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Molecules 2009, 14(2), 682-725; doi:10.3390/molecules14020682
Review

Factors Affecting Polyphenol Biosynthesis in Wild and Field Grown St. John’s Wort (Hypericum perforatum L. Hypericaceae/Guttiferae)

1,*  and 2
Received: 28 December 2008; in revised form: 22 January 2009 / Accepted: 6 February 2009 / Published: 11 February 2009
(This article belongs to the Special Issue Phenolics and Polyphenolics)
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Abstract: The increasing diffusion of herbal products is posing new questions: why are products so often different in their composition and efficacy? Which approach is more suitable to increase the biochemical productivity of medicinal plants with large-scale, low-cost solutions? Can the phytochemical profile of a medicinal plant be modulated in order to increase the accumulation of its most valuable constituents? Will polyphenol-rich medicinal crops ever be traded as commodities? Providing a proactive answer to such questions is an extremely hard task, due to the large number of variables involved: intraspecific chemodiversity, plant breeding, ontogenetic stage, post-harvest handling, biotic and abiotic factors, to name but a few. An ideal path in this direction should include the definition of optimum pre-harvesting and post-harvesting conditions and the availability of specific Good Agricultural Practices centered on secondary metabolism enhancement. The first steps to be taken are undoubtedly the evaluation and the organization of scattered data regarding the diverse factors involved in the optimization of medicinal plant cultivation, in order to provide an interdisciplinary overview of main possibilities, weaknesses and drawbacks. This review is intended to be a synopsis of the knowledge on this regard focused on Hypericum perforatum L. (Hypericaceae/Guttiferae) secondary metabolites of phenolic origin, with the aim to provide a reference and suggest an evolution towards the maximization of St. John's Wort bioactive constituents. Factors considered emerged not only from in-field agronomic results, but also from physiological, genetical, biotic, abiotic and phytochemical data that could be scaled up to the application level. To increase quality for final beneficiaries, growers’ profits and ultimately transform phenolic-rich medicinal crops into commodities, the emerging trend suggests an integrated and synergic approach. Agronomy and genetics will need to develop their breeding strategies taking account of the suggestions of phytochemistry, biochemistry, pharmacognosy and pharmacology, without losing sight of the economic balance of the production.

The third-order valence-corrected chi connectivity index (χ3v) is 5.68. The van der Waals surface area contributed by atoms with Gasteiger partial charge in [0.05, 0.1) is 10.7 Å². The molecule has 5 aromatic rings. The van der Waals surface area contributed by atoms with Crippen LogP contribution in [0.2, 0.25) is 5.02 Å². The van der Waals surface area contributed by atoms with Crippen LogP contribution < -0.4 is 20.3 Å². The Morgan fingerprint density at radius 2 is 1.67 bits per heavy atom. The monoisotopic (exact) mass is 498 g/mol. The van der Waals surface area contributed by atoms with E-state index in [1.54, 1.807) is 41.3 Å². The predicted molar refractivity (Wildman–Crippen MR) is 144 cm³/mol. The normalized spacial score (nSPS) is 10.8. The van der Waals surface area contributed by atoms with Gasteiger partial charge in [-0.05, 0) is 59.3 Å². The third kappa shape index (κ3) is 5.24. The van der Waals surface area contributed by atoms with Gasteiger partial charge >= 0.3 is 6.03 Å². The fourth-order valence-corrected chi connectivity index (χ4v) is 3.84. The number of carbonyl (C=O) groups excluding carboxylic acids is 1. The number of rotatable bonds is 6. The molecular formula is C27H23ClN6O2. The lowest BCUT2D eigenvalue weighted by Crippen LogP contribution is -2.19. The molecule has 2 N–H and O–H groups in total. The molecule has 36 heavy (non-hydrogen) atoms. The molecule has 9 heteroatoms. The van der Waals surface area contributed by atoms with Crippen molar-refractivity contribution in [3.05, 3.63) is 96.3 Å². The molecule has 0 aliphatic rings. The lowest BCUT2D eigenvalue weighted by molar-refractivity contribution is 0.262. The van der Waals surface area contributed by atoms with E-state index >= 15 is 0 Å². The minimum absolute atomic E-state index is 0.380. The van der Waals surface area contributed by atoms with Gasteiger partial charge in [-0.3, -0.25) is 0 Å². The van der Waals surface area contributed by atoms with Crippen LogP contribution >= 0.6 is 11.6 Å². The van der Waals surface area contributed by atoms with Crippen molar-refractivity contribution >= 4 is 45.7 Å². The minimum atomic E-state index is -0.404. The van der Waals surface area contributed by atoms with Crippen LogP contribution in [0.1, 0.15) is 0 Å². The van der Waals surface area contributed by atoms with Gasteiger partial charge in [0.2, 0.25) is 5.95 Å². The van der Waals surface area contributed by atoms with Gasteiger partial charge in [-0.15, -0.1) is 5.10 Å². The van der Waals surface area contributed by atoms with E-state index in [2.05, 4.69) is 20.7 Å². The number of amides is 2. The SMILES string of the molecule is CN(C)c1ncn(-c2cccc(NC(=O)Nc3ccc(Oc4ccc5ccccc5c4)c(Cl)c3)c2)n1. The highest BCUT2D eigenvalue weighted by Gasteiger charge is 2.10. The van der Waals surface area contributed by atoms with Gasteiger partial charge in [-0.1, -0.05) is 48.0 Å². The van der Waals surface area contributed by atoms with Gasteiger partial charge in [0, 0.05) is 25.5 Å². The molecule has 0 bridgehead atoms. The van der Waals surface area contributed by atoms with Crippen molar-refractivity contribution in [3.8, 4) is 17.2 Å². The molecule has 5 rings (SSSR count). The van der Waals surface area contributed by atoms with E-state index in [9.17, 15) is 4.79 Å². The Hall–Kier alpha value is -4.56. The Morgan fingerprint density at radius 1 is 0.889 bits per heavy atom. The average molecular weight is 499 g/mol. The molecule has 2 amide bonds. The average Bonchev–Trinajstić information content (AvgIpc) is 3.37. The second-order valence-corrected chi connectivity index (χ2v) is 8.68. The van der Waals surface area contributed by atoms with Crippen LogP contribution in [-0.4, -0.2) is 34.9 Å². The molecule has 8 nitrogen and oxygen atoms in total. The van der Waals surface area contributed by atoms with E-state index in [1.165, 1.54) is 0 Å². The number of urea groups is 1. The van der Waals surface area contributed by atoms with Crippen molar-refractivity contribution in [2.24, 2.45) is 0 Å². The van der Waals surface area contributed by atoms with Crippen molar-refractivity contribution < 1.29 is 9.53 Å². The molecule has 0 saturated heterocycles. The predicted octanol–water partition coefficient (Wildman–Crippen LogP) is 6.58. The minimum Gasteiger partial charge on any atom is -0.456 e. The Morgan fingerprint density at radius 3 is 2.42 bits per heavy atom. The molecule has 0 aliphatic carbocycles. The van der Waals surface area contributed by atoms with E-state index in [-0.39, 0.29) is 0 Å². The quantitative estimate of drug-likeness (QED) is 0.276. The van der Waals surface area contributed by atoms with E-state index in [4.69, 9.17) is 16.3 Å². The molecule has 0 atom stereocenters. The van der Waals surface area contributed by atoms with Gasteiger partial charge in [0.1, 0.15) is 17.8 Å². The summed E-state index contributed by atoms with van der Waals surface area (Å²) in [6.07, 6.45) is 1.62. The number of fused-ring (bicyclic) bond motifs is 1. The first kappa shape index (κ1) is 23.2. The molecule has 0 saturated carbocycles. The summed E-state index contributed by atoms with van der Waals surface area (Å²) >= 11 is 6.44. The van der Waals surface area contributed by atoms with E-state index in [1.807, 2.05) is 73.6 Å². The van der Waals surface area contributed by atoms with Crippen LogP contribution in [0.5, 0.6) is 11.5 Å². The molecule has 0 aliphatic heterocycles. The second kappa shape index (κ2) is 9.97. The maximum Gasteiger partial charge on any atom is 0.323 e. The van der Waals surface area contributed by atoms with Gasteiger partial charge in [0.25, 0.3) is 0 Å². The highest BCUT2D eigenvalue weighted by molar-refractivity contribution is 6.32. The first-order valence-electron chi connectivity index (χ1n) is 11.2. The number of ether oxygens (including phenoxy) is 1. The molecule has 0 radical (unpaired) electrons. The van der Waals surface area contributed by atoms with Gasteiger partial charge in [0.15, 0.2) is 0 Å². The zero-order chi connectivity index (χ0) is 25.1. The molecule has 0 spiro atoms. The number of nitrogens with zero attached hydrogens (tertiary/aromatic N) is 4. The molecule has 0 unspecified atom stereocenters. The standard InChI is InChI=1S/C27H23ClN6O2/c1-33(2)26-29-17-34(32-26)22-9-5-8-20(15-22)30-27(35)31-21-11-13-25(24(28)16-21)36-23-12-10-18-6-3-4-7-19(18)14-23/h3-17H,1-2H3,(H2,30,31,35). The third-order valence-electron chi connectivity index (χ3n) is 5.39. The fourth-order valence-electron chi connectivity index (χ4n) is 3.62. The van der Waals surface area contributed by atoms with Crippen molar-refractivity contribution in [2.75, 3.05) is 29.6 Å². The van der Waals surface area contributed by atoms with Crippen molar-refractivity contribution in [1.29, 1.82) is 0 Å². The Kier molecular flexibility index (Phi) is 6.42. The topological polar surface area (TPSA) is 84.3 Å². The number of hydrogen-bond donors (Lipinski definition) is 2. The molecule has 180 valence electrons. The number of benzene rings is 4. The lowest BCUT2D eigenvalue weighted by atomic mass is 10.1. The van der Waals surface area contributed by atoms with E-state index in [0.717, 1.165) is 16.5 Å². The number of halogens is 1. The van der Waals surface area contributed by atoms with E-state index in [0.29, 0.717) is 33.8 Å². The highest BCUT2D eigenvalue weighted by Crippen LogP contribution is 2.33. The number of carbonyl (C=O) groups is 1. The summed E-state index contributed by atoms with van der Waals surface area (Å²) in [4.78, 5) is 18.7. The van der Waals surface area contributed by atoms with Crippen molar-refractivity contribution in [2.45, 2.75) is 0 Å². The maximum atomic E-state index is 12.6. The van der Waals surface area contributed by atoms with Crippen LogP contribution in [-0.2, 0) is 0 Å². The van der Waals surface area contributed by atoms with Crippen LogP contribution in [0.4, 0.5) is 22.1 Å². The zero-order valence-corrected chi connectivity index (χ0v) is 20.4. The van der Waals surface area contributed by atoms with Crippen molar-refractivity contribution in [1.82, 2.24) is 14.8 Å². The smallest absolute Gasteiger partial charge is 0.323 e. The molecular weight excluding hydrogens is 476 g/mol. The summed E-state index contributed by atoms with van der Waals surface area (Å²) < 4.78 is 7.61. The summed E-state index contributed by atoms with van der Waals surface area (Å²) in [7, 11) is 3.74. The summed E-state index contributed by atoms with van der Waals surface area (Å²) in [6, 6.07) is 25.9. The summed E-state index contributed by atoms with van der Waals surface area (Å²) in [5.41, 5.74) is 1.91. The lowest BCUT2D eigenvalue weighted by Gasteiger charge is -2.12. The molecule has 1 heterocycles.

Keywords: Hypericum perforatum; Hypericins; Polyphenols; Flavonoids; Secondary metabolism optimization Hypericum perforatum; Hypericins; Polyphenols; Flavonoids; Secondary metabolism optimization
This is an open access article distributed under the Creative Commons Attribution License which permits unrestricted use, distribution, and reproduction in any medium, provided the original work is properly cited.

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MDPI and ACS Style

Bruni, R.; Sacchetti, G. Factors Affecting Polyphenol Biosynthesis in Wild and Field Grown St. John’s Wort (Hypericum perforatum L. Hypericaceae/Guttiferae). Molecules 2009, 14, 682-725.

AMA Style

Bruni R, Sacchetti G. Factors Affecting Polyphenol Biosynthesis in Wild and Field Grown St. John’s Wort (Hypericum perforatum L. Hypericaceae/Guttiferae). Molecules. 2009; 14(2):682-725.

Chicago/Turabian Style

Bruni, Renato; Sacchetti, Gianni. 2009. "Factors Affecting Polyphenol Biosynthesis in Wild and Field Grown St. John’s Wort (Hypericum perforatum L. Hypericaceae/Guttiferae)." Molecules 14, no. 2: 682-725.



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